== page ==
By: Jeff Roberson
Every baseball season I’ve ever covered, and that’s a quarter century now, there are times like these. There’s a new starter in the series finale, and his name we’ve heard about for a while now.
Every year it might be different. One year when the Rebels were reeling and going nowhere, it seemed, they went to Georgia with a 1-5 SEC record. And Mike Bianco sent Craig Rodriguez out to start the Friday night game. Some considered that maybe a risk, but at that point what did it matter? He had the talent, and now he had the chance. Rodriguez pitched well, the Rebels won the game, swept the series, and Miami came to Oxford in June for a Super Regional.
That’s just one example, but to me it’s always been the best example of how things change and move during a baseball season. I texted Crod, still a media favorite here, about that winning night in Georgia just last month. Hard to believe it’s been ten years.
Now a decade later, things are on the move again. This time? James McArthur is your guy. He won’t start game one but game three. Brady Bramlett is on for tonight and David Parkinson (there’s another example of a mid-season change in roles) is back out for game two.
Back in fall ball the name James McArthur kept coming up. Coaches talked highly of him and his ability. Fans who went to some practices said he might just be special. Bianco said, in some form or another, he could end up being one of the best ever here, and time would tell.
Then came a foot injury in December that sidelined the freshman righty from New Branufels, Texas, for the better part of the Christmas break and beyond. He wasn’t going to be a weekend starter come February. And when something sidelines a player, there’s always “next” to step up. And so the return of Sean Johnson from surgery and recovery last year, plus new transfer Chad Smith were the guys.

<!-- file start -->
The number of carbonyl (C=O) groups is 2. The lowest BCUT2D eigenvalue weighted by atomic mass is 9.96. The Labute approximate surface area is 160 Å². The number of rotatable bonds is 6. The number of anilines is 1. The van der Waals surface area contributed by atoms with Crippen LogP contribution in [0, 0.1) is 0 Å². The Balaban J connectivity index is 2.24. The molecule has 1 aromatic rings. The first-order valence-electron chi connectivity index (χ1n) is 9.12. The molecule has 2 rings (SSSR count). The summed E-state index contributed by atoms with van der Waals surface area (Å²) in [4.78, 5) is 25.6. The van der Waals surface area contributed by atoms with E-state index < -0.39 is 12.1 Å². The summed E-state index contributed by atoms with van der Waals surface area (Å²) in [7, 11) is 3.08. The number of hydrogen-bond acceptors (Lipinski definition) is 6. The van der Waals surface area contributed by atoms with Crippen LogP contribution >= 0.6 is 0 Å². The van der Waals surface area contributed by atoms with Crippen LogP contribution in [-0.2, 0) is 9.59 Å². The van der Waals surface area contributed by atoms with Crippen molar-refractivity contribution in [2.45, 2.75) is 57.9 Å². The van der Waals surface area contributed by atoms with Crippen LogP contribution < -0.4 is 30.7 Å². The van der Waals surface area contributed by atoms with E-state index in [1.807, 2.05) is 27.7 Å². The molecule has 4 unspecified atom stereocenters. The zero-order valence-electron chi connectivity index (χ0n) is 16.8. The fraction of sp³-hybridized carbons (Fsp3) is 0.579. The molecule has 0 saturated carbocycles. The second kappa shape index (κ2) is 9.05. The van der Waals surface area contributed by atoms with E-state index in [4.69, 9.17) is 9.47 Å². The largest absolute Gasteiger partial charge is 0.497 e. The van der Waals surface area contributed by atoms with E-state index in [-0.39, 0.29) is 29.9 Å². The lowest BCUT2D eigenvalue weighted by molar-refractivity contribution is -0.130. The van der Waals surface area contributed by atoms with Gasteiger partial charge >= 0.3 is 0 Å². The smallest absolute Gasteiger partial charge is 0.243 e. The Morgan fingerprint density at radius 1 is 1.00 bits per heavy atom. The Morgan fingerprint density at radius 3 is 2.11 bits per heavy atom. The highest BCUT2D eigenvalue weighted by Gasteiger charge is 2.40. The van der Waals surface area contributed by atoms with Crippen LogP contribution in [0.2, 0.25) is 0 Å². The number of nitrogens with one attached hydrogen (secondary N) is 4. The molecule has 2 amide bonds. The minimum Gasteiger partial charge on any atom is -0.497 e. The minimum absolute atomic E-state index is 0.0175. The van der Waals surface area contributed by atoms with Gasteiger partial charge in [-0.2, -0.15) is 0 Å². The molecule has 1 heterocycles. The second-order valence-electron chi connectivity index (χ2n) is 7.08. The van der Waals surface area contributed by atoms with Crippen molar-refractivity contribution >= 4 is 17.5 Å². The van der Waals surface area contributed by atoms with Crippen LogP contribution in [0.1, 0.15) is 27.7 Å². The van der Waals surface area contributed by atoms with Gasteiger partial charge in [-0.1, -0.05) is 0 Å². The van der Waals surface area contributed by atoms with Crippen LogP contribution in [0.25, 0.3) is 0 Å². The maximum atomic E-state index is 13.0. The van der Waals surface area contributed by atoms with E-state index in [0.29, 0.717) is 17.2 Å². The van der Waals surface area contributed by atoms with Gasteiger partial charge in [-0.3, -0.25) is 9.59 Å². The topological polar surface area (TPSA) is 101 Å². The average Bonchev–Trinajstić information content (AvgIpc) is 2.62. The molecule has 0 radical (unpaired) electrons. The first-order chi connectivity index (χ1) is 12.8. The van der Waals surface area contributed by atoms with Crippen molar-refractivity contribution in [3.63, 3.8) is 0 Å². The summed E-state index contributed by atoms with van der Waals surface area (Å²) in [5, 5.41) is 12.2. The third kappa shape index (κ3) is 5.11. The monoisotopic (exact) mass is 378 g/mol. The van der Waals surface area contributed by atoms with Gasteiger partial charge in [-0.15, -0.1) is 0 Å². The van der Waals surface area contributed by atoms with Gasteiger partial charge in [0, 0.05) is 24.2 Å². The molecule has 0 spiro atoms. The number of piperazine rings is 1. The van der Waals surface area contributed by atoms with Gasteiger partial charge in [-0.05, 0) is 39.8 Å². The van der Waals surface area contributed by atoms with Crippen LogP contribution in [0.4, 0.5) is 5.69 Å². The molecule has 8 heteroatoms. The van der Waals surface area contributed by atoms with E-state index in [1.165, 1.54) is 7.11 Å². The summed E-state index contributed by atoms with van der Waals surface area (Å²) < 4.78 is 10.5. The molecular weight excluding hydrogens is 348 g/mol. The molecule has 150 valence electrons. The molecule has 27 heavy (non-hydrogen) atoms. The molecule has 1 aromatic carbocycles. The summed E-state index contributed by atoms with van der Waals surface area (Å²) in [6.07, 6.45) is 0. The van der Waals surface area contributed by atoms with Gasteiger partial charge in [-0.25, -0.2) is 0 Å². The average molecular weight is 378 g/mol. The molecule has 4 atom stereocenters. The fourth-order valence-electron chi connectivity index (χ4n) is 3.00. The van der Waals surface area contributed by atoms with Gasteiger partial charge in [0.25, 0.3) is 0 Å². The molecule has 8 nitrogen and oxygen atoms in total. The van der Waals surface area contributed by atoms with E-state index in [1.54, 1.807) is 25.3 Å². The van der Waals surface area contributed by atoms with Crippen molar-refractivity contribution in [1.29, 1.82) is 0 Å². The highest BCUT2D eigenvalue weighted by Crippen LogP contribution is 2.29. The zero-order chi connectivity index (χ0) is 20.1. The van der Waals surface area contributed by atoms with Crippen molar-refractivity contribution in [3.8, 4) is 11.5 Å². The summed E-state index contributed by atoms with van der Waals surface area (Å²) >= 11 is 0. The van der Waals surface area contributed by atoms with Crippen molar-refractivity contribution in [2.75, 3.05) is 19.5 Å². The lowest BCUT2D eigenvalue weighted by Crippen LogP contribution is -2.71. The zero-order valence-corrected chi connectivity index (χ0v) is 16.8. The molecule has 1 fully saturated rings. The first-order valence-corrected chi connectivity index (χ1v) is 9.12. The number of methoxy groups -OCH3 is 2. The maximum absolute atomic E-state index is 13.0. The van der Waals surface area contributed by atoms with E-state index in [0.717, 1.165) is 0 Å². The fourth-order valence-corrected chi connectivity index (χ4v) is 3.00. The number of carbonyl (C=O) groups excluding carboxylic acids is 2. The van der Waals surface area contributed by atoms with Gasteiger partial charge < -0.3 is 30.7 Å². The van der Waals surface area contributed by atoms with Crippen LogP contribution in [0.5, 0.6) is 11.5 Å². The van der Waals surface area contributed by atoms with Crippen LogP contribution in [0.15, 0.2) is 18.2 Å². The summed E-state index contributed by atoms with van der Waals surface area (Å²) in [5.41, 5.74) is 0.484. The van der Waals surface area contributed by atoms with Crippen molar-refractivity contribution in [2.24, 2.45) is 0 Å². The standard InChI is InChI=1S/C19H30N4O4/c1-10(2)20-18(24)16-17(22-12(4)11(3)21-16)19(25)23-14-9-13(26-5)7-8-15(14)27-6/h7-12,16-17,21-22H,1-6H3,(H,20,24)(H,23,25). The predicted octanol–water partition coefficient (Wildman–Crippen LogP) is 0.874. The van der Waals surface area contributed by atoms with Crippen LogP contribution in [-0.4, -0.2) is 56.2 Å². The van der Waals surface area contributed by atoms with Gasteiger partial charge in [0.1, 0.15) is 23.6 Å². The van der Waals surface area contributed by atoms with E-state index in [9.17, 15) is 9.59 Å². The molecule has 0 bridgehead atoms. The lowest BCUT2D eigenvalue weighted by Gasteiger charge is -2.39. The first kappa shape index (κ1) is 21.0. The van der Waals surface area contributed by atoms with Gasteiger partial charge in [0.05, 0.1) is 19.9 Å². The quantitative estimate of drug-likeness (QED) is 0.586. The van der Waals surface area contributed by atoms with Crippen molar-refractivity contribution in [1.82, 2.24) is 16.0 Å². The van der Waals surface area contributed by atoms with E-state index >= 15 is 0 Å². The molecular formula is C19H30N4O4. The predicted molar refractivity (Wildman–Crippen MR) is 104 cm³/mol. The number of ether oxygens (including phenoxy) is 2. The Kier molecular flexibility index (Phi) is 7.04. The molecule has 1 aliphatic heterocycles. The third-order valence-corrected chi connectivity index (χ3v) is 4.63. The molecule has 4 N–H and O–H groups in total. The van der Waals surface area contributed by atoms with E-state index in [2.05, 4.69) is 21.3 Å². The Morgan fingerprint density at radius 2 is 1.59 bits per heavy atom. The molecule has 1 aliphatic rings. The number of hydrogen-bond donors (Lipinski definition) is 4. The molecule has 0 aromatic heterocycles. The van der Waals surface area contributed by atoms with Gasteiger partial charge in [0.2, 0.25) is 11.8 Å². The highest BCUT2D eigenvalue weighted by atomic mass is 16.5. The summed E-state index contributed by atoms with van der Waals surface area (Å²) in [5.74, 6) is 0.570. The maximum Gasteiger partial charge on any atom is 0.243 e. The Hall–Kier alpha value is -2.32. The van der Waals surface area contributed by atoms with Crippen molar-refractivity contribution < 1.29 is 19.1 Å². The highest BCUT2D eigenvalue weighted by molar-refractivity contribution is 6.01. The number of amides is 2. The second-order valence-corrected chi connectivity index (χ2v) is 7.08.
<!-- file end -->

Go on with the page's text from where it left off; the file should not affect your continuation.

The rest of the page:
But, like back in 2006 and in a lot of other instances, here we are at almost May, and the starters now are Bramlett, Parkinson, and McArthur. I like the three. They give the Rebels a chance in every game.
Ole Miss needs solid pitching because this team has shown it isn’t a great offensive ballclub. In eight of its games, all losses, the Rebels have scored one run or no runs. The pitching staff is talented enough and deep enough to lift them every time. But sometimes pitching and defense can’t hold an opposing team to a run or two.
The latest example is a midweek game at Pearl and a 2-0 loss to MSU on Tuesday. Last week in five games they scored at least six runs in all of them. Just when you think maybe the offense is coming around, there’s one of those nights again.
After 42 games, they are basically who they are offensively. Not bad. Not great. Just not going to normally score a lot and sometimes not at all.
With a RPI this morning of seven, a 31-11 record and 10-8 SEC mark, they’re OK in all those categories. But now the focus is LSU and a huge three games against the Tigers, beginning tonight.
LSU isn’t invincible but they are good again. At 27-14 and 10-8, with a 4-1 midweek loss at Tulane, the Tigers enter Swayze likely still trying to figure a few things out about themselves, too. It was the second loss to the Green Wave. They lost 7-1 in Baton Rouge earlier this season. And last weekend LSU dropped two at home to MSU.
Bottom line. Both Ole Miss and LSU need to win this series. Hosting a Regional could hang in the balance for both when those site selections are made in a month.
If the Rebels do win one or two games before Saturday morning - (11 a.m. baseball? Feels like Hoover start times.) – game three of this series should be fun. And with James McArthur on the mound, you have to like Ole Miss’ chances.
It’s a role we thought we might see him in as far back as last fall. But time and circumstance can change things during a college baseball season, and always do.
Just ask Craig Rodriguez about that trip to Athens in ’06 the next time you see him at Swayze.